Clearly only the ultra-rich candidates can afford to spend so much to indulge in these sophisticated malpractices. These ultra-rich kids (typically children of doctors or hospital owners) are not so much interested in bagging the coveted merit seats (which have subsidised fees in government colleges), but are primarily behind the management quota/NRI quota seats.

    Even though these seats cost a bomb in terms of tuition and hostel fees, there is sufficient demand for the same. But the problem is Medical Council of India (MCI) has imposed a bizarre rule that one has to have a NEET rank (colloquially referred as cleared NEET) to seek admissions under management or NRI quota.

    NEET rank is awarded typically to only the top 50 percentile of the test takers. So even the ultra-rich kids find it very hard to get a NEET rank. Do you see where the problem lies now? All the media noise about NEET, especially in states with huge private medical education capacity such as Tamil Nadu, comes from this vocal lobby which is handicapped by this rule.

    To be in the top 50 percentile is a rat-race and the ultra-rich candidates would do anything possible to get there; including adoption of malpractices. But the problem gets compounded.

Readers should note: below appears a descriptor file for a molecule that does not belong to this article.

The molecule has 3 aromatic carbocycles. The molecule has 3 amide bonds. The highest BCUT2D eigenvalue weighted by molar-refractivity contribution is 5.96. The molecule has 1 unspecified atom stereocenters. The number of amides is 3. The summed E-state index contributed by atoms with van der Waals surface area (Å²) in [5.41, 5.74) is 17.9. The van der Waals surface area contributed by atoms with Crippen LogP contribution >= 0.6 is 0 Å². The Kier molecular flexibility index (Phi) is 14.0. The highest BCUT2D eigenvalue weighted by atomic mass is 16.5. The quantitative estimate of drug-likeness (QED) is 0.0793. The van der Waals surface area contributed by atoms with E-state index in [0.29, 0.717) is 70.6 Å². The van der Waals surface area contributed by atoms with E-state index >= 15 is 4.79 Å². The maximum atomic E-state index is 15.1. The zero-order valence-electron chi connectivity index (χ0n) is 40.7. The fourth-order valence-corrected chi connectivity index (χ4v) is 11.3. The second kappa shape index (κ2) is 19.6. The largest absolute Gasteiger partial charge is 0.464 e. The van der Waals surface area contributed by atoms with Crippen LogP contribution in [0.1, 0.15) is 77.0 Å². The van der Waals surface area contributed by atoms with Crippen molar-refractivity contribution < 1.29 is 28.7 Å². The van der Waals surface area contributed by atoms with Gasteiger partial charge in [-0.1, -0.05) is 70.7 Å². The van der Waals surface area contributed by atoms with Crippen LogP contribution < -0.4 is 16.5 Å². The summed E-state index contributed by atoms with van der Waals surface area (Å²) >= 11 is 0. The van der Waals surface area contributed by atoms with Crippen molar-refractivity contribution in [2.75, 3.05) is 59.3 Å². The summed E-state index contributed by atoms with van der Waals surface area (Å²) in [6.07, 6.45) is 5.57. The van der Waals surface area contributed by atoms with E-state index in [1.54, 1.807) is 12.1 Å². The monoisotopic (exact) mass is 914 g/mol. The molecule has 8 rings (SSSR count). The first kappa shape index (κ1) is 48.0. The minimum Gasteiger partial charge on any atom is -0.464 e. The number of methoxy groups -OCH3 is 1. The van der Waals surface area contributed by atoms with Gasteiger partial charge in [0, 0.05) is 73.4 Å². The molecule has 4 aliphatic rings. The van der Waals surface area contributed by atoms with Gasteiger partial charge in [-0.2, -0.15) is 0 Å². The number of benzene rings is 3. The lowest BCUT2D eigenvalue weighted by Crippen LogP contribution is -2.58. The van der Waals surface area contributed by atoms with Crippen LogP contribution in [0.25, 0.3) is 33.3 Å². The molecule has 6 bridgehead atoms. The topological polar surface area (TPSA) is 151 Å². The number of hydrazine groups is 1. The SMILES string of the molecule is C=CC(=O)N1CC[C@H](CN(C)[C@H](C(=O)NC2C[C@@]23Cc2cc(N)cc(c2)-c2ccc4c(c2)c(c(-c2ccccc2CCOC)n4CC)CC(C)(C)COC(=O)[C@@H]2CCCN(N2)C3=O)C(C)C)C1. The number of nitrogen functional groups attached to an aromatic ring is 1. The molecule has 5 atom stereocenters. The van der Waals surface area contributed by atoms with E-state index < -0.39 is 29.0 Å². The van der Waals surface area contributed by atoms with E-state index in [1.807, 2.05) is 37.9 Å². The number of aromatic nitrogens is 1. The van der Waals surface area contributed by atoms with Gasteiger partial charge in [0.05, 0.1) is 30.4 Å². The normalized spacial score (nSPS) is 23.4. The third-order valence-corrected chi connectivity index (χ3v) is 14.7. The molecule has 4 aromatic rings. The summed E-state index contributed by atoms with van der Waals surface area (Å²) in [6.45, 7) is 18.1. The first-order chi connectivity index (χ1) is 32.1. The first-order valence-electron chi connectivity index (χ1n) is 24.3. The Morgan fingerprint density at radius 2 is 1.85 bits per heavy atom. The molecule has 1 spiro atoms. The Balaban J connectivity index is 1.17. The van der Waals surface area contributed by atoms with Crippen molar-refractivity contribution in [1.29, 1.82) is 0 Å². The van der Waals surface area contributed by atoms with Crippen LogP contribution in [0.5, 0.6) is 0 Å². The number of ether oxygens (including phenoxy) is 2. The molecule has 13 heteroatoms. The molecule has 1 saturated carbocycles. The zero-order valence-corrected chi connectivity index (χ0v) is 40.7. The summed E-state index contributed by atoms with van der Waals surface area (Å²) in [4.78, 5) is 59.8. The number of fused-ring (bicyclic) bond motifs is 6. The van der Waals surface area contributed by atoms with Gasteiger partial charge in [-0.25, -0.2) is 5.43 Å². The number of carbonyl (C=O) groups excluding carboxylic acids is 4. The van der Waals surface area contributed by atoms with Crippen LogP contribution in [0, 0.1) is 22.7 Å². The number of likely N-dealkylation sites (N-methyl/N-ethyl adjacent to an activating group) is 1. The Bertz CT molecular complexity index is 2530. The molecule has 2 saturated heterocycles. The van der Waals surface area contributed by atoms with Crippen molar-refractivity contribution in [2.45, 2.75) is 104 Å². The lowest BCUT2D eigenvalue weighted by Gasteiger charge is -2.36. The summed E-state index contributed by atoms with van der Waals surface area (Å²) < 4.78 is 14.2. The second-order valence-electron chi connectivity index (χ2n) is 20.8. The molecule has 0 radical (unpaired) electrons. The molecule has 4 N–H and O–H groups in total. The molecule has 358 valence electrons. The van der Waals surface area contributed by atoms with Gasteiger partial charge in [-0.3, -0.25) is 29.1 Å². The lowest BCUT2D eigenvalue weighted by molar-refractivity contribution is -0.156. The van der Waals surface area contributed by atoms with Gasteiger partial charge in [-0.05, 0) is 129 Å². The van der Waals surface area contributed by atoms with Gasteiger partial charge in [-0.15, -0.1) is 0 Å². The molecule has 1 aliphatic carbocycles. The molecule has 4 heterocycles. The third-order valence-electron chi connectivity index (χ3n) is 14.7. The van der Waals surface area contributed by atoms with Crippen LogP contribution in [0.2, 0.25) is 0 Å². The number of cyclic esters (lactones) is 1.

Given they have to risk everything to qualify NEET exam, would they just settle for that? The answer is ‘no’. When they can go for the stars, why would they settle for the moon?

    They typically go all out to bag the coveted merit college seats also. And that is when they start to get noticed and complaints from their classmates start to flow in social media.

    Some people who ask how can we not have a minimum eligibility criterion for entry to medical education, especially when it involves dealing with lives of people?

    That is correct, but that criteria can be some cut-off on the Class XII board marks or an absolute marker (such as 30 per cent marks in NEET). By deliberately setting a relative marker (50 percentile score) that keeps going up and up every year, we have invited this problem into our boardroom by design.

    Some people ask why should management/NRI quotas be there in the first place?

    Harvard gave a beautiful explanation that the biggest votaries for management seats are the merit students in their classrooms.

    This is because merit students (many coming from humble backgrounds) seek access to wealthy networks and angel investors to realise their dreams. Who better than their fellow classmates, who know their strengths and weaknesses, be willing to place a bet on their innovative technical/business ideas?

    Hence it is very important to carefully seed a healthy mix of meritorious students and management/NRI quota students in a classroom to create a symbiotic economic ecosystem and a vibrant society.

    Way Forward — What Can We Do?

    Given that management/NRI quota seats are here to stay and their demand is unlikely to vanish, it makes sense to remove the existing rule of NEET rank being mandatory to seek admissions under these quotas.